Studies of zinc (II) uptake using rat liver plasma membrane vesicles

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Show simple item record Hassan, Abdel-Moniem Sadek en_US 2011-06-03T19:31:59Z 2011-06-03T19:31:59Z 1991 en_US 1991
dc.identifier LD2489.Z9 1991 .H37 en_US
dc.description.abstract Zinc, like other trace elements, is often protein-bound and its metabolism involves intestinal absorption, bloodstream transport, and liver metabolism. The studies of zinc metabolism using hepatocyte cultures are difficult to interpret.In this thesis, divalent zinc transport has been studied using purified rat liver plasma membrane vesicles and a chromophoric chelator which monitors the movement of zinc across the membrane. Rat liver plasma membranes were isolated from rat liver via differential and gradient centrifugation. The purity of membrane was assessed by "marker enzyme" activities. The chromophoric dye (AAIII) or (APIII) was incorporated into the vesicles by dehydration/ dehydration. The free dye was separated from the encapsulated dye using a Sephadex G-50 column. Transport kinetics were measured spectrophotometrically. Kinetic studies using this technique demonstrate that the zinc uptake is saturable with a Km = 11.34±9.02 μM and Kmax = 0.867±0.25. The kinetics imply a facilitated zinc (II) transport process which is comparable to those in the more complex hepatocyte cell culture studies.Kinetics studies using free APIII and zinc showed a decrease of APIII-Zinc complex spectra with time and this slow change was dependent on zinc and APIII concentrations, perhaps implying the presence of contaminant dye which was able to react with APIII or APIII-Zn complex resulting in the decreasing of absorbance. en_US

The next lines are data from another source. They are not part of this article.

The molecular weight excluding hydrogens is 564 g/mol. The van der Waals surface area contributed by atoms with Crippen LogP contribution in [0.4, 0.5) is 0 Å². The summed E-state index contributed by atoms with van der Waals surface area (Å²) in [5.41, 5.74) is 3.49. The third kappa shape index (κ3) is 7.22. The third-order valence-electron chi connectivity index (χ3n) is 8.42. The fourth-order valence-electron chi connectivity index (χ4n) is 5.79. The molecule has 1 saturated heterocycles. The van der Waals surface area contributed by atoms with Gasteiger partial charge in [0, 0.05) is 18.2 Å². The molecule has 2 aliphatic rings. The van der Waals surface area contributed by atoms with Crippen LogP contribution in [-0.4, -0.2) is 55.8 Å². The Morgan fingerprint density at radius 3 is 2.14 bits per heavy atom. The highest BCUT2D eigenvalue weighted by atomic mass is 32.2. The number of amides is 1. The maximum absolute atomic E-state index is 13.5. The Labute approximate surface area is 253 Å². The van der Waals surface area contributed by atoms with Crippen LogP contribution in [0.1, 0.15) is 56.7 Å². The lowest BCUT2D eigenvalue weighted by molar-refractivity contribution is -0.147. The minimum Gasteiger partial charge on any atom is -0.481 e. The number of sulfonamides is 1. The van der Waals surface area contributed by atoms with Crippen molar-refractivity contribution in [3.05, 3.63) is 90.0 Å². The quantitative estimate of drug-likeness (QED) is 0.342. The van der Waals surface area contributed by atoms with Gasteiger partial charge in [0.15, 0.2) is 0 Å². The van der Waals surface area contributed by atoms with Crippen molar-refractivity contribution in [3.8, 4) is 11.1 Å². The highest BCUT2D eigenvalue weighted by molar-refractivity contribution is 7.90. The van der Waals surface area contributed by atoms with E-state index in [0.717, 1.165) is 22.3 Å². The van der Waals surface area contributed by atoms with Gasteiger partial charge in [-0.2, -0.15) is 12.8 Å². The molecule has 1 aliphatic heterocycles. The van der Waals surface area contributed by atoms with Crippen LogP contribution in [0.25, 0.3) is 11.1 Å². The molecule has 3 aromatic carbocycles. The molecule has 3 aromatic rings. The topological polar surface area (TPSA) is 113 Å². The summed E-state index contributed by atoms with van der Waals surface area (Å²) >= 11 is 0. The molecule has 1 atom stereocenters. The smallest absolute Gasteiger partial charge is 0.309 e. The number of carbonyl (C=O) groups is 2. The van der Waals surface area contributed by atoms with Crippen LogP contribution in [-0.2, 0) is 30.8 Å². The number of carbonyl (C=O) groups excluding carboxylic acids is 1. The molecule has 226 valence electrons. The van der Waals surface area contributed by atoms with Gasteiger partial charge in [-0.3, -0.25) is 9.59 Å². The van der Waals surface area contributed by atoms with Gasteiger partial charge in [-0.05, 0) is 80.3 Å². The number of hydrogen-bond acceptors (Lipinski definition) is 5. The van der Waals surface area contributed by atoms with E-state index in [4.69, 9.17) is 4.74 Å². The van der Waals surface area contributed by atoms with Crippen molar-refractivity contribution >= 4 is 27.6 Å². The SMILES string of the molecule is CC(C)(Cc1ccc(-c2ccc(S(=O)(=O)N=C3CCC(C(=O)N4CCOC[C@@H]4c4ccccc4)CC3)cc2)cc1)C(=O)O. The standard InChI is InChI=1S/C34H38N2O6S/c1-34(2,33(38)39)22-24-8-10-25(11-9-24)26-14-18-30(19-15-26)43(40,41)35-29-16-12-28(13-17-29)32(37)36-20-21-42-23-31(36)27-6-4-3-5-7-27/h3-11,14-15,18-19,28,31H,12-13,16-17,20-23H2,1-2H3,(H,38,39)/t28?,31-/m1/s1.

dc.description.sponsorship Department of Chemistry
dc.format.extent vi, 50 leaves : ill. ; 28 cm. en_US
dc.source Virtual Press en_US
dc.title Studies of zinc (II) uptake using rat liver plasma membrane vesicles en_US
dc.type Research paper (M.A.), 3 hrs. en_US Thesis (M.A.) en_US
dc.identifier.cardcat-url en_US

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  • Research Papers [5091]
    Research papers submitted to the Graduate School by Ball State University master's degree candidates in partial fulfillment of degree requirements.

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